• Type II Diabetes is a disease that generally develops over a period of years.
  • People who eventually develop this disease are insulin resistant several years before their blood sugars become abnormal.
  • Their bodies try to make up for the higher insulin needs to be created by insulin resistance by producing more insulin.
  • Over the years, this eventually begins to have a negative effect.
  • The pancreas gradually begins to lose its ability to produce the extra insulin needed to overcome insulin resistance.
  • As body insulin level falls, blood sugar begins to rise.
  • It is also termed as non-insulin-dependent diabetes mellitus (NIDDM).

  • Type II Diabetes: Illustration arrow_upward


    The 2nd illustration shows:

  • Step 1: The stomach converts food into glucose that enters into the blood stream.
  • Step 2: Pancreas produces sufficient amount of insulin.
  • Step 3: The Liver is resistant to the effects of insulin.
  • Step 4: Glucose can’t get into the body cells. Glucose level gets increased in the blood stream.

  • Type II Diabetes: Causes arrow_upward


  • Type II diabetes and the insulin resistance that causes it have a strong genetic basis and are made worse by environmental factors including:
    • Inactivity
    • Weight gain
    • Stress
  • Most people are overweight at the time their Type II diabetes is discovered.
  • Being more active or losing weight may help prevent or delay the development of diabetes.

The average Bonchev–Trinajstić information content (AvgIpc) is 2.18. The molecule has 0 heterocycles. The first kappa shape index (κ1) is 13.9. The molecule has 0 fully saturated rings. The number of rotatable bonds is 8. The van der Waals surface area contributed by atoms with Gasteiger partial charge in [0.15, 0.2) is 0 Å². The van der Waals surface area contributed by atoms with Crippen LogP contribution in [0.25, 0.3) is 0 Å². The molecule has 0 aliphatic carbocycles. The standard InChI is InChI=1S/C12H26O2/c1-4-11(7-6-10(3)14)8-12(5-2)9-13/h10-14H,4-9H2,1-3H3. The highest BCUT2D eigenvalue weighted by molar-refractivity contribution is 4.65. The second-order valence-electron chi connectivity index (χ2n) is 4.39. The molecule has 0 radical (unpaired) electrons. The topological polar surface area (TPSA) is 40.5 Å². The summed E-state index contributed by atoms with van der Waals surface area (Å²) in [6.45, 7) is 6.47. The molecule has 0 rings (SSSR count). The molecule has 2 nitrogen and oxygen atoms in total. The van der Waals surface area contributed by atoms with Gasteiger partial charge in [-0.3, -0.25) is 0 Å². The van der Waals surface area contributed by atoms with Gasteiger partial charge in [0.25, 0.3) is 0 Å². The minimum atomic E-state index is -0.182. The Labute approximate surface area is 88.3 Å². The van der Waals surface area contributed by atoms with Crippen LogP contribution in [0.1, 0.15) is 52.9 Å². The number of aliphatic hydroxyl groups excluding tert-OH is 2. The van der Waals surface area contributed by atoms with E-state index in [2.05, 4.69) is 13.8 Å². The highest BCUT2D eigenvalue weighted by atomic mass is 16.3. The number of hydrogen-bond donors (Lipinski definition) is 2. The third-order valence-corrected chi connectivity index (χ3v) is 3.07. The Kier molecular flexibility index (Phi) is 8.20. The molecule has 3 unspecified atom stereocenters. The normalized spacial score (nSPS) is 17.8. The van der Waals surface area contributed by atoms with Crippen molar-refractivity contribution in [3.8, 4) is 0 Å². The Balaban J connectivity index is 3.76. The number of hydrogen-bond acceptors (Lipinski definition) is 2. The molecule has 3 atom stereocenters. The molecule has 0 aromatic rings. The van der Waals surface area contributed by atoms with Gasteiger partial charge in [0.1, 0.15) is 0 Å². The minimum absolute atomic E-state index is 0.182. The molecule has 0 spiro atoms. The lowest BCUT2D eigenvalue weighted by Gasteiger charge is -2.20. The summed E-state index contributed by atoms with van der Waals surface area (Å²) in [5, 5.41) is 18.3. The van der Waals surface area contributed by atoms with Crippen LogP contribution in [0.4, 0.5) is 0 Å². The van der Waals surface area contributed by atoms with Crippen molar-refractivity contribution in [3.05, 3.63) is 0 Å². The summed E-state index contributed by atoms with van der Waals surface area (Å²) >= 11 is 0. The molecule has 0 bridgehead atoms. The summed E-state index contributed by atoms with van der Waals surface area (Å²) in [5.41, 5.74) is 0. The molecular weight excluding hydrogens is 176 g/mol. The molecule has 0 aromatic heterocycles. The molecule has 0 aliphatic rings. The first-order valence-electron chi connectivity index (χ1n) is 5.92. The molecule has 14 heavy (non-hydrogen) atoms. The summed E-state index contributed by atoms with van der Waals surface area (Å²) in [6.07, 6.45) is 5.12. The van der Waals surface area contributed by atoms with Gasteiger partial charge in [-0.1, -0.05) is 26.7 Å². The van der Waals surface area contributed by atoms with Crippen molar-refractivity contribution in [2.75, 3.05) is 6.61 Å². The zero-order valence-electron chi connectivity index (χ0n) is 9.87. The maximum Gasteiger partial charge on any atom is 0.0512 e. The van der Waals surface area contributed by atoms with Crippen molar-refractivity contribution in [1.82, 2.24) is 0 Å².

• Type II diabetes was once called "Adult-onset Diabetes" but this term is no longer used because it is inaccurate.
  • Type II diabetes is on the increase in all age groups, even among children of high school and grade school age.

  • Who gets Type II Diabetes? arrow_upward


  • This disease can be inherited by genes as well.
  • Not everyone that eats a lot of sugar and is overweight have the disease.
  • Risk factors:
    • People who are overweight
    • Have a parent or sibling with diabetes
    • Are 40 years of age
    • Have high blood pressure
    • Had diabetes during pregnancy
    • Have the stress of an illness or injury
    • Had a baby that weighed more than 9 pounds at birth

    Type II Diabetes: Treatment arrow_upward


  • Type II diabetes can often be controlled effectively:
    • By becoming more active
    • By managing food to reduce the body's need for insulin
    • This may involve promoting a modest amount of weight loss
    • Controlling and distributing carbohydrate intake throughout the day

    Diet Planning arrow_upward


  • A healthy diet must be followed with Type II diabetes to keep your sugar levels maintained. This may include:
  • Fruits and vegetables
    • Apples
    • Bananas
    • Broccoli
    • Spinach
  • Whole grain, cereals, and bread
    • Wheat
    • Barley
    • Rice
    • Bran
  • Dairy products
    • Yogurt
    • Skim milk
    • Cream
  • Meat
    • Fish
  • Poultry
    • Eggs
  • Dried beans


  • Thank You from Kimavi arrow_upward


  • Please email us at Admin@Kimavi.com and help us improve this tutorial.